This is known as Telogen Effluvium and results in severe daily shedding for long periods. So make sure to nourish your scalp by eating a healthy diet, practicing stress management and getting plenty of vitamins, minerals, antioxidants, essential amino acids (the building blocks of protein) and plant-based adaptogens.

Hair growth cycle
Keeping a well-balanced diet is important to maintain a healthy hair

Exogen: Stage 4 in the Hair Growth Cycle

This hair growth cycle stage is just an extension of the “resting period.” Dead hair will shed, and new hair simultaneously starts to grow. You’ll probably shed 50-100 hairs per day during this time, and that’s normal, as long as you don’t stay in this phase too long. Make sure to keep your scalp healthy and nourished, as well as reduce negative internal and external triggers such as stress, smoking, and environmental toxins.

Have more questions about the hair growth phases?  At Nutrafol, we’re here for you and your hair—to help anybody and everybody committed to growing. Connect with our experts at hello@nutrafol.com, and learn more about what Nutrafol can do for your hair here.

 

The L-Lysine Benefits in Hair Growth

L-Lysine benefits

L-lysine is an essential amino acid. It plays a major role in the production of several hormones, enzymes, and antibodies in the body. It also helps in the support of hair growth for both men and women. Let’s take a look at the L-lysine benefits for your hair.

L-Lysine benefits to Stop Hair Loss and Promote Hair Growth

Collagen


Collagen
is a protein which forms the basic structure of hair follicle, along with keratinThe formation of collagen depends upon L-lysine. L-lysine is responsible for collagen formation since it helps absorb a vital mineral – calcium.

Calcium

This is the major ingredient required for the production of collagen in hair, nails and skin. If you have a lack of L-lysine it stops the production of collagen. This, in turns can lead to massive hair loss.

DHT

DHT is extremely harmful for hair growth because it stops it. L-lysine helps stop this process, with the result that DHT is not formed in the body. Therefore, L-lysine supplements are recommended to help with poor hair health by supporting a healthy environment for hair to thrive.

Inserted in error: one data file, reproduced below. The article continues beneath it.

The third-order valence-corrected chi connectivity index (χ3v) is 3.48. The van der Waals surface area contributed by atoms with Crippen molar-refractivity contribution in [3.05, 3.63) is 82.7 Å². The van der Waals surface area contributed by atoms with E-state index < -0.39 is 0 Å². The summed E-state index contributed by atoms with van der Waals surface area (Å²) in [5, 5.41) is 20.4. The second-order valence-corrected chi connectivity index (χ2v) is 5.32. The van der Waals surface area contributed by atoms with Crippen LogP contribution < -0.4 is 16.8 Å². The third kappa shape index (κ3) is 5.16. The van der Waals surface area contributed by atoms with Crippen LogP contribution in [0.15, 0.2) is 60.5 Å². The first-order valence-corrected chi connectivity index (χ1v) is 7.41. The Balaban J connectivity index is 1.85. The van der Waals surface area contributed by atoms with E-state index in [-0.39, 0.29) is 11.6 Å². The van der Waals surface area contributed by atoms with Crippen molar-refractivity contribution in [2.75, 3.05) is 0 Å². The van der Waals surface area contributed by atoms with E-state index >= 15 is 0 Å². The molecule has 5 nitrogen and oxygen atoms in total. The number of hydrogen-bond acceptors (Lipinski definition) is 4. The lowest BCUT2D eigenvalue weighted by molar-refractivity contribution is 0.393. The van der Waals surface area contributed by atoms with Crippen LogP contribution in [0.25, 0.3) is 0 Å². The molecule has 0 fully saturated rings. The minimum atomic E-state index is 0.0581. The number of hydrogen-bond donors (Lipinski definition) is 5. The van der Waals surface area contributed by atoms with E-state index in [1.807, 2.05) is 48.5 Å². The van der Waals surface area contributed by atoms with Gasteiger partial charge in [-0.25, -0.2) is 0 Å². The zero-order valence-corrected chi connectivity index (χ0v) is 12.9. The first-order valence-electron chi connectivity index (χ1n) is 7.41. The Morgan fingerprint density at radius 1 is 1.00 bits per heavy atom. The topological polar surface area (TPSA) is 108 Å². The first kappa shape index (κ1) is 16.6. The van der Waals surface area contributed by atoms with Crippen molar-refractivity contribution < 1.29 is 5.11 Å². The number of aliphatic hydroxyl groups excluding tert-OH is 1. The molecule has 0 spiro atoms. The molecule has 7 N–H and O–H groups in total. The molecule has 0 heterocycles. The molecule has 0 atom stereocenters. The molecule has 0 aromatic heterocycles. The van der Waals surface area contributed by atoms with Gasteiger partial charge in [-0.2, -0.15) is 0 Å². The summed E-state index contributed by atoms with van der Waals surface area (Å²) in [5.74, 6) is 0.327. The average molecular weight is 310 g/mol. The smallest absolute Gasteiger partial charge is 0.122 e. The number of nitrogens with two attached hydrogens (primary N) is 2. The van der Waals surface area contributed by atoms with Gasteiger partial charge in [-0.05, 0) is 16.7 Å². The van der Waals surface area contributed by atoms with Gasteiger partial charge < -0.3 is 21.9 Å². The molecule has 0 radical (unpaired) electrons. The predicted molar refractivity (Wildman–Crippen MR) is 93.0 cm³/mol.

Dietary Sources of L-Lysine

Foods rich in L-lysine include fish sources such as cod, sardines, and salmon. Other sources are poultry, dairy products, legumes, red meat, pork, nuts, pulses and spirulina. Daily intake of protein from these sources can prevent the lack of L-lysine in the body. People at high risk of developing L-lysine deficiency include; vegetarians, and athletes who have high protein requirements.

L-Lysine benefits
Spirulina is a good supplement to help prevent hair loss.

L-Lysine Supplements

If lack of L-lysine can’t be fulfilled through dietary intake, then supplements are recommended. The usual recommended dose is 1-1.5 grams per day. It also depends on the level of deficiency and health conditions of each individual. But be careful not to consume too much of it. When L-Lysine is consumed in large amounts for a long time period, it can increase the cholesterol level and the L-Lysine benefits are lost. So make sure to only consume L-lysine supplements after proper consultation with a medical practitioner.

 

Foods for Hair Growth: How Your Diet and Hair Health are Connected

Foods for hair growth

Here we will explain how you can use different foods for healthier hair growth. There’s a saying that goes, “you are what you eat”. While it’s almost universally known that a healthy, well-balanced meal is good for our body, many do not realize that what we consume daily could have an effect on our hair. Just like how skin can reveal the inner health of your body, the condition of your hair is another potential outward sign of your inner health.

To make your hair as lustrous and strong as possible, you should maintain a diet with the correct balance of minerals and vitamins, as well as foods that promote hair growth. There’s no point in using the best hair care products on the market if you don’t feed your hair the right amount of nutrients. Some great foods for hair growth are salmon, eggs, oysters, spinach or Greek yogurt. After changing your diet you’ll likely notice your hair getting richer and thicker over time. “Rome wasn’t built in a day”, and similarly, your hair cannot immediately produce the results you might be looking for. Give the foods time to work and allow your body the time to absorb the nutrients.

Studies have revealed that factors like starvation, eating disorders and protein malnutrition are major factors in causing hair loss or poor hair conditions. Here are a few foods for hair growth you might consider including in your daily diet to ensure that your body and your hair get the nutrition they deserve.

The Foods for Hair Growth That Promote Hair Health

Eggs: Egg yolk contains biotin, an essential B vitamin for hair growth and the overall health of your hair. Normally our intestines produce biotin, so it’s quite rare to have a deficiency in this vitamin. However, for people that have gone through various illnesses, the intestines may not work properly. Deficiency can also occur in people that only eat egg whites for an extended period of time. Lack of biotin can lead to poor hair health or even hair loss, which is why many hair supplements contain biotin. Apart from eggs, high biotin foods include cheese, salmon, avocado, raspberries and raw cauliflower.